Allergic Reactions Exacerbated by Estrogen

Pharmacy Times, April 2015 Respiratory Health, Volume 81, Issue 4

A study investigating allergic reactions in mice has indicated that estrogen plays a role in triggering anaphylaxis, providing a potential clue as to why women experience severe allergic reactions more frequently than men.

A study investigating allergic reactions in mice has indicated that estrogen plays a role in triggering anaphylaxis, providing a potential clue as to why women experience severe allergic reactions more frequently than men.

The study, published online on December 29, 2014, in the Journal of Allergy and Clinical Immunology, found that a type of estrogen known as estradiol enhanced the levels and activity of endothelial nitric oxide synthase (eNOS), an enzyme responsible for several anaphylactic symptoms.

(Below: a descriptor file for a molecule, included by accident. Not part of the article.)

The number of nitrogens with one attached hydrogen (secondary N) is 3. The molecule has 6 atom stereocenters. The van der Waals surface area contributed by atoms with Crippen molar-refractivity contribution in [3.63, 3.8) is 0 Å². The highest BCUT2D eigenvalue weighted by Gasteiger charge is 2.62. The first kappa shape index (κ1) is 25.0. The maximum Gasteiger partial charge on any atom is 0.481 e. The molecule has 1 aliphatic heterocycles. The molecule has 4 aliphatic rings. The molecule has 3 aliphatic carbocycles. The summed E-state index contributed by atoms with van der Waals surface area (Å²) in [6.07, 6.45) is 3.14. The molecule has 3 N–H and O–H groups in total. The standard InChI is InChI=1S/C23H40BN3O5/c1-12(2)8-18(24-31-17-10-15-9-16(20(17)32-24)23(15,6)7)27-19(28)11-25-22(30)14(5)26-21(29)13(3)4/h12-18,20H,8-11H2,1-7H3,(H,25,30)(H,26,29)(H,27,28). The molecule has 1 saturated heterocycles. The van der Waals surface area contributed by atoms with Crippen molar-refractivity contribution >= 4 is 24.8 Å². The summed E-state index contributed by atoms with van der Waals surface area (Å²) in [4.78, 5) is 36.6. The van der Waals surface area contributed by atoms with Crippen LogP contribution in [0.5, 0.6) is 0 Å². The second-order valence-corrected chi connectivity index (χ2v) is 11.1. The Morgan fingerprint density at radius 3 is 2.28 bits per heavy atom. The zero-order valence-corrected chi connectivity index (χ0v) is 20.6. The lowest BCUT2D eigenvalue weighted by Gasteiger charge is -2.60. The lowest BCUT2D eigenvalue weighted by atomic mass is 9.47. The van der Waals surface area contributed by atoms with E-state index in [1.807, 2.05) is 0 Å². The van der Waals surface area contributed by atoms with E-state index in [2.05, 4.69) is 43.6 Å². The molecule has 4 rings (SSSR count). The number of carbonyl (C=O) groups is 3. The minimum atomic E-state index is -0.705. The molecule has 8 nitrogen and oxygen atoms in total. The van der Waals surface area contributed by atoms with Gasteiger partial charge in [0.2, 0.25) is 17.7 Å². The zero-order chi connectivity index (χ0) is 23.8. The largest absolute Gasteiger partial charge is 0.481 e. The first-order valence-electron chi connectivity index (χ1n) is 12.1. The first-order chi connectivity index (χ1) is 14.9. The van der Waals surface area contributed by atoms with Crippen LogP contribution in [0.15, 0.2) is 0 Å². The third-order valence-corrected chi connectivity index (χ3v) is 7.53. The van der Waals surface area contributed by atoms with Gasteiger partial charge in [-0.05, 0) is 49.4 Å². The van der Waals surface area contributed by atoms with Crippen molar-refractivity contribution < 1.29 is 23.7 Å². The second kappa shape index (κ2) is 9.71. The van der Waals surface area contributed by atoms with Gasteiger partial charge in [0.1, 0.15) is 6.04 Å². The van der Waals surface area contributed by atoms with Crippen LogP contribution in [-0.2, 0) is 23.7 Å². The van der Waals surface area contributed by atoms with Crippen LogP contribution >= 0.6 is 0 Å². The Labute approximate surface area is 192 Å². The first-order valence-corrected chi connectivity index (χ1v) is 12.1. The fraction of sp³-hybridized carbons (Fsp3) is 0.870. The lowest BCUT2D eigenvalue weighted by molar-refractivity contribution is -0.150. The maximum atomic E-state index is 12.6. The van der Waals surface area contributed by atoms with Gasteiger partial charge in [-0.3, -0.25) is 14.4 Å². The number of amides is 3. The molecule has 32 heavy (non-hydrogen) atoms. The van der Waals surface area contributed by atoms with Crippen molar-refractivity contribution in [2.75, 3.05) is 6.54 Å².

While female mice typically experience more severe and longer lasting anaphylactic reactions than male mice, this gender disparity disappeared after the research team inhibited eNOS activity. The research team also found that the severity of the allergic responses of female mice was reduced to a level comparable to that of males after the females were given estrogenblocking treatments.

“Our study defines a contribution of estrogen through its regulation of eNOS expression and nitric oxide production to vascular hyperpermeability and intensified anaphylactic responses in female mice, providing additional mechanistic insights into risk factors and possible implications for clinical management in the further exploration of human anaphylaxis,” concluded the study authors.

The National Institute of Allergy and Infectious Diseases, which sponsored the study, noted in a press release that further research is needed to determine whether estrogen has a similar effect in humans.